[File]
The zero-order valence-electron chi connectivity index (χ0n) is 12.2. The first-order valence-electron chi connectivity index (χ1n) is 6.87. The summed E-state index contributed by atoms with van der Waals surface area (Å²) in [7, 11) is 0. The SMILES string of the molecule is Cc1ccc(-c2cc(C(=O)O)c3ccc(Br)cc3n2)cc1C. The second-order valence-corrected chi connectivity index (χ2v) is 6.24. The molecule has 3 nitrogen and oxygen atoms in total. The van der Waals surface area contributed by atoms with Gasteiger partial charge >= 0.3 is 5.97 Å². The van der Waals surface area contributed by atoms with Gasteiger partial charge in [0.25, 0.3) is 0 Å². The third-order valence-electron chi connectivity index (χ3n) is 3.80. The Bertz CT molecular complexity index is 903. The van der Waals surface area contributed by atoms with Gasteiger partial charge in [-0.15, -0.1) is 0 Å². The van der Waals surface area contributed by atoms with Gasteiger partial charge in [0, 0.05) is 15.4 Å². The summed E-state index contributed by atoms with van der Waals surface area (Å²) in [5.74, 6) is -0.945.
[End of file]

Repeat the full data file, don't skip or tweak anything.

The zero-order valence-electron chi connectivity index (χ0n) is 12.2. The first-order valence-electron chi connectivity index (χ1n) is 6.87. The summed E-state index contributed by atoms with van der Waals surface area (Å²) in [7, 11) is 0. The SMILES string of the molecule is Cc1ccc(-c2cc(C(=O)O)c3ccc(Br)cc3n2)cc1C. The second-order valence-corrected chi connectivity index (χ2v) is 6.24. The molecule has 3 nitrogen and oxygen atoms in total. The van der Waals surface area contributed by atoms with Gasteiger partial charge >= 0.3 is 5.97 Å². The van der Waals surface area contributed by atoms with Gasteiger partial charge in [0.25, 0.3) is 0 Å². The third-order valence-electron chi connectivity index (χ3n) is 3.80. The Bertz CT molecular complexity index is 903. The van der Waals surface area contributed by atoms with Gasteiger partial charge in [-0.15, -0.1) is 0 Å². The van der Waals surface area contributed by atoms with Gasteiger partial charge in [0, 0.05) is 15.4 Å². The summed E-state index contributed by atoms with van der Waals surface area (Å²) in [5.74, 6) is -0.945.